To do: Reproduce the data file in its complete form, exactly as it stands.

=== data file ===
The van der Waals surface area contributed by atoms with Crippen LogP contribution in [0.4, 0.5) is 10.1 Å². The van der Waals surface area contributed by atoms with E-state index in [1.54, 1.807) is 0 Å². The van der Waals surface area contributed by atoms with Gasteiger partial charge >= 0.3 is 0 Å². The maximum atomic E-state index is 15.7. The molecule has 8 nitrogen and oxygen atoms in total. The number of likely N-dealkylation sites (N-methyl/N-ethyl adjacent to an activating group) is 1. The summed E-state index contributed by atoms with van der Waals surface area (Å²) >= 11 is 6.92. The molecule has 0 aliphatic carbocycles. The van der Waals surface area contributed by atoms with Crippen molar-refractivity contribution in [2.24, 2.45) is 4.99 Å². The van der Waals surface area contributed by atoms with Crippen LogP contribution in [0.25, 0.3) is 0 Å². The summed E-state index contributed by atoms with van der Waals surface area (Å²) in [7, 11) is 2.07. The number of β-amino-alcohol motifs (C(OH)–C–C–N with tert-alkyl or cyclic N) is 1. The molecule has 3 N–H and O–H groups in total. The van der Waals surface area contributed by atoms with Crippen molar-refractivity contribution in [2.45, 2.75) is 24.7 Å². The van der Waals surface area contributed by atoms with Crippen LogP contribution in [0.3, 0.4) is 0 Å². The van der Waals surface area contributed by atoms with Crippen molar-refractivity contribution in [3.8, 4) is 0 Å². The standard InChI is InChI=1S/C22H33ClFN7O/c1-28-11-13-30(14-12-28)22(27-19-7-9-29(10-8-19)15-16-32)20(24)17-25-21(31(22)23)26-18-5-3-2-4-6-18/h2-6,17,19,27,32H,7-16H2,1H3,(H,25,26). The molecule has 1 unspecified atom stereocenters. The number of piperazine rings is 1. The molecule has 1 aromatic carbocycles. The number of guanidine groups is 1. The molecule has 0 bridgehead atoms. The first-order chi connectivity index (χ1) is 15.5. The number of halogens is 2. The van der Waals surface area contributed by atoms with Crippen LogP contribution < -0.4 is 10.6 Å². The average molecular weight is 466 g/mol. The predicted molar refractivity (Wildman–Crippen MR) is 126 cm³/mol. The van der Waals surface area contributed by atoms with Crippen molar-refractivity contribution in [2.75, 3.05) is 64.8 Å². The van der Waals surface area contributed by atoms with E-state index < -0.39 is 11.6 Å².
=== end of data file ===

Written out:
The van der Waals surface area contributed by atoms with Crippen LogP contribution in [0.4, 0.5) is 10.1 Å². The van der Waals surface area contributed by atoms with E-state index in [1.54, 1.807) is 0 Å². The van der Waals surface area contributed by atoms with Gasteiger partial charge >= 0.3 is 0 Å². The maximum atomic E-state index is 15.7. The molecule has 8 nitrogen and oxygen atoms in total. The number of likely N-dealkylation sites (N-methyl/N-ethyl adjacent to an activating group) is 1. The summed E-state index contributed by atoms with van der Waals surface area (Å²) >= 11 is 6.92. The molecule has 0 aliphatic carbocycles. The van der Waals surface area contributed by atoms with Crippen molar-refractivity contribution in [2.24, 2.45) is 4.99 Å². The van der Waals surface area contributed by atoms with Crippen LogP contribution in [0.25, 0.3) is 0 Å². The summed E-state index contributed by atoms with van der Waals surface area (Å²) in [7, 11) is 2.07. The number of β-amino-alcohol motifs (C(OH)–C–C–N with tert-alkyl or cyclic N) is 1. The molecule has 3 N–H and O–H groups in total. The van der Waals surface area contributed by atoms with Crippen molar-refractivity contribution in [2.45, 2.75) is 24.7 Å². The van der Waals surface area contributed by atoms with Crippen LogP contribution in [0.3, 0.4) is 0 Å². The van der Waals surface area contributed by atoms with Crippen molar-refractivity contribution in [3.8, 4) is 0 Å². The standard InChI is InChI=1S/C22H33ClFN7O/c1-28-11-13-30(14-12-28)22(27-19-7-9-29(10-8-19)15-16-32)20(24)17-25-21(31(22)23)26-18-5-3-2-4-6-18/h2-6,17,19,27,32H,7-16H2,1H3,(H,25,26). The molecule has 1 unspecified atom stereocenters. The number of piperazine rings is 1. The molecule has 1 aromatic carbocycles. The number of guanidine groups is 1. The molecule has 0 bridgehead atoms. The first-order chi connectivity index (χ1) is 15.5. The number of halogens is 2. The van der Waals surface area contributed by atoms with Crippen LogP contribution < -0.4 is 10.6 Å². The average molecular weight is 466 g/mol. The predicted molar refractivity (Wildman–Crippen MR) is 126 cm³/mol. The van der Waals surface area contributed by atoms with Crippen molar-refractivity contribution in [2.75, 3.05) is 64.8 Å². The van der Waals surface area contributed by atoms with E-state index < -0.39 is 11.6 Å².